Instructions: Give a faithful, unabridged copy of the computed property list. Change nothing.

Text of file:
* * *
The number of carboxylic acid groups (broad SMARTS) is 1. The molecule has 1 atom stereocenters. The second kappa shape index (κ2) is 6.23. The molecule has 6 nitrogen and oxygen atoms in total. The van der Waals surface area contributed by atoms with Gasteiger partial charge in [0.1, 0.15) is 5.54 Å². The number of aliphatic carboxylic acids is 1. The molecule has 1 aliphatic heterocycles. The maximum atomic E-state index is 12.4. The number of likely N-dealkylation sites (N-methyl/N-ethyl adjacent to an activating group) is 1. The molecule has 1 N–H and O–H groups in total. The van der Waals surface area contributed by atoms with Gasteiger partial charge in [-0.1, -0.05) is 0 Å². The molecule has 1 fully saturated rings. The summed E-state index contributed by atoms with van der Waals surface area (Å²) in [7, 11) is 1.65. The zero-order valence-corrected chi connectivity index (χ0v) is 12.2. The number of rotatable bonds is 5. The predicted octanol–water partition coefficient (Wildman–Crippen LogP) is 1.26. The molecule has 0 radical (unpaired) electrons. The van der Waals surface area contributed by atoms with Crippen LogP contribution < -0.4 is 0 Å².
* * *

The number of carboxylic acid groups (broad SMARTS) is 1. The molecule has 1 atom stereocenters. The second kappa shape index (κ2) is 6.23. The molecule has 6 nitrogen and oxygen atoms in total. The van der Waals surface area contributed by atoms with Gasteiger partial charge in [0.1, 0.15) is 5.54 Å². The number of aliphatic carboxylic acids is 1. The molecule has 1 aliphatic heterocycles. The maximum atomic E-state index is 12.4. The number of likely N-dealkylation sites (N-methyl/N-ethyl adjacent to an activating group) is 1. The molecule has 1 N–H and O–H groups in total. The van der Waals surface area contributed by atoms with Gasteiger partial charge in [-0.1, -0.05) is 0 Å². The molecule has 1 fully saturated rings. The summed E-state index contributed by atoms with van der Waals surface area (Å²) in [7, 11) is 1.65. The zero-order valence-corrected chi connectivity index (χ0v) is 12.2. The number of rotatable bonds is 5. The predicted octanol–water partition coefficient (Wildman–Crippen LogP) is 1.26. The molecule has 0 radical (unpaired) electrons. The van der Waals surface area contributed by atoms with Crippen LogP contribution < -0.4 is 0 Å².